Breton came to the decision with her family after three miscarriages.

The mother of one submitted letters from her obstetrician and primary care doctor supporting her decision, but she was told that she would be fired on December 17 if she did not receive the vaccine before then.

Horizons Healthcare Services spokesman Alan Peterson told CNN affiliate WPVI that it’s unconscionable for a health care worker not to be immunized and that pregnant women are more susceptible to the flu.

The CDC website states that getting a flu shot while pregnant is the best protection for pregnant women and their babies.

Image: Pregnant woman about to get vaccine, via Shutterstock

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Antidepressants During Pregnancy Not Linked with Autism in Children

Tuesday, December 24th, 2013

Babies born to mothers who took antidepressants during pregnancy are not any more likely to develop an autism spectrum disorder (ASD) than babies born to mothers who didn’t take the medication.  More from Reuters:

Women who take a common type of antidepressant during pregnancy are not more likely to have a child with autism, according to a new study from Denmark.

But children did have a higher than usual risk when their mothers took the drugs – known as selective serotonin reuptake inhibitors (SSRIs) – for depression or anxiety before becoming pregnant.

That suggests a possible link between a mother’s preexisting mental health issues and the developmental disorder that hinders social and communication skills.

“Our interpretation is that women with indications for SSRI use differ from women who do not use SSRIs because of these indications (depression, anxiety), and some of these differences are somehow related to an increased risk of having children who develop autism,” Dr. Anders Hviid said. He led the study at the Statens Serum Institute in Copenhagen.

“Whether these differences are genetic, social or something completely different is speculation at this point,” Hviid said.

The findings, combined with a separate analysis of the same database published last month in the journal Clinical Epidemiology, suggest people looking for a link between autism and SSRIs need to look elsewhere, Dr. Mark Zylka said.

Zylka, from the University of North Carolina at Chapel Hill School of Medicine, has studied autism but was not involved in the analyses.

“There’s been a big question in the literature about whether these drugs affect brain development in any way and cause autism,” he told Reuters Health. That’s important because of how many people take antidepressants, including pregnant women.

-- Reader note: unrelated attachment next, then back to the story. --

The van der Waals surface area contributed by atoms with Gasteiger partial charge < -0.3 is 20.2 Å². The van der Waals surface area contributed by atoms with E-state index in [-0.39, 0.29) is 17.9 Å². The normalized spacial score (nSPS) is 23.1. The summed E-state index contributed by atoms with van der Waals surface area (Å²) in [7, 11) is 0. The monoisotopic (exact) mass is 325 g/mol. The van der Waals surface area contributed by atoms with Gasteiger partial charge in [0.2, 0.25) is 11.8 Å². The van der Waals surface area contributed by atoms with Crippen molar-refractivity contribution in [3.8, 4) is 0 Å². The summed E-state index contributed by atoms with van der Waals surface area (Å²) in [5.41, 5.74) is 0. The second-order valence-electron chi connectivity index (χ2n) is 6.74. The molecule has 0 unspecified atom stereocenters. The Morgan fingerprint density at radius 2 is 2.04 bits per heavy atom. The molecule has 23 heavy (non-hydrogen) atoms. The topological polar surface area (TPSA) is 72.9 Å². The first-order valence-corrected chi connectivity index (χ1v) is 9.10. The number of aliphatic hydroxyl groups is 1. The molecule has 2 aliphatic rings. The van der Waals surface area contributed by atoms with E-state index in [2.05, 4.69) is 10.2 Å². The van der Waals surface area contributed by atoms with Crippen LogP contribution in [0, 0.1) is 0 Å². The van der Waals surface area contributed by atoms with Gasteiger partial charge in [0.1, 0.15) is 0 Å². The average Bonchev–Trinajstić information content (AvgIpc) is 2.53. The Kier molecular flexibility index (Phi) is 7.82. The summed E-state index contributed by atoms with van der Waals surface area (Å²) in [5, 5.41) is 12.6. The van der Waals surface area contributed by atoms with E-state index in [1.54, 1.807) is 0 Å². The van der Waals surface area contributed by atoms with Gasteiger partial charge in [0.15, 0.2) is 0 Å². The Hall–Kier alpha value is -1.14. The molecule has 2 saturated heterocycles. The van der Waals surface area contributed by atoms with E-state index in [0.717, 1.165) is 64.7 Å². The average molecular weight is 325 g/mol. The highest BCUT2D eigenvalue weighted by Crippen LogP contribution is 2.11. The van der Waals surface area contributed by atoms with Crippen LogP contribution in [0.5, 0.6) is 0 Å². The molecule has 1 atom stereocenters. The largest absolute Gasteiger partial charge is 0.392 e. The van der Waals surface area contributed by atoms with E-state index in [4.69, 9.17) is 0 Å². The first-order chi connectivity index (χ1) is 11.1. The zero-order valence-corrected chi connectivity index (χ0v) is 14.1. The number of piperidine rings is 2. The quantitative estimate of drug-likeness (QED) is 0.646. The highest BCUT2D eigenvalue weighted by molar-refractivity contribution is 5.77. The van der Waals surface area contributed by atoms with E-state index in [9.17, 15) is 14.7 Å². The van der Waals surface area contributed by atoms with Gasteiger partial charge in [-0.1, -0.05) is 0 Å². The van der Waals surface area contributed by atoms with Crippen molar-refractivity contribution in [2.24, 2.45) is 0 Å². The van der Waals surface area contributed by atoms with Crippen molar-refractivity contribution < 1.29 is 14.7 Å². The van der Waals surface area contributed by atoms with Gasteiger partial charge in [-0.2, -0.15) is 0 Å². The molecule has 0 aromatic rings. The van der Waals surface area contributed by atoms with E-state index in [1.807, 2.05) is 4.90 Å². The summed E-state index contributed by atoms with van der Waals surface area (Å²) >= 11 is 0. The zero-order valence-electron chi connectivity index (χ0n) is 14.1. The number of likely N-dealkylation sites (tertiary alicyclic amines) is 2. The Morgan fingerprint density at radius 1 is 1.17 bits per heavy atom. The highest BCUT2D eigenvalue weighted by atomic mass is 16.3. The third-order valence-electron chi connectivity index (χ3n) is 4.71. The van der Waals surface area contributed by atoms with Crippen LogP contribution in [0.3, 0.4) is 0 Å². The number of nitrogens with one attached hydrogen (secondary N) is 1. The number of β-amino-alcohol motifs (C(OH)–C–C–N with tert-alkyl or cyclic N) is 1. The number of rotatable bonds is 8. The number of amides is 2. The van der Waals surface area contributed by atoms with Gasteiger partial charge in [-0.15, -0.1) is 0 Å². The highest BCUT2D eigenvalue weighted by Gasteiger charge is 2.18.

Image: Pregnant woman taking pill, via Shutterstock

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Frequent Tylenol Use in Pregnancy May Carry Risks

Monday, November 25th, 2013

Pregnant women who take Tylenol or over-the-counter pain-relieving medications that contain acetaminophen may be putting their babies at higher risk of developing language issues or behavioral problems, a new study conducted in Norway has found.  More from NBC News:

The new study is the first to look at young children whose mothers took Tylenol while pregnant.

“Our findings suggest that (acetaminophen) might not be as harmless as we think,” Ragnhild Eek Brandlistuen said. She led the study at the School of Pharmacy at the University of Oslo in Norway.

She and her co-authors studied 48,000 Norwegian children whose mothers answered survey questions about their medication use at weeks 17 and 30 of pregnancy, and again six months after giving birth.

Mothers filled out a follow-up questionnaire about their child’s developmental milestones three years later.

Close to 4 percent of women took Tylenol for at least 28 days total during pregnancy.

Their children seemed to have poorer motor skills than kids whose mothers had taken the drug fewer times or not at all. Tylenol-exposed kids also tended to start walking later, have poorer communication and language skills and more behavior problems.

It’s difficult to define risks for pregnant women and their children, since rigorous tests and controlled studies of drug exposure aren’t ethical, Brandlistuen said. All researchers can do is closely observe women in the real world.

But this study, published in the International Journal of Epidemiology, involved a large number of women, and researchers also looked for any link to ibuprofen, a pain-relief alternative without acetaminophen.

They found no development problems tied to ibuprofen.

“Long-term use of (acetaminophen) increased the risk of behavior problems by 70 percent at age three,” Brandlistuen said. “That is considerable.”

Heavy users most often reported taking the drug for five to seven days in a row a few times during pregnancy, she said.

Image: Pregnant woman taking medication, via Shuttestock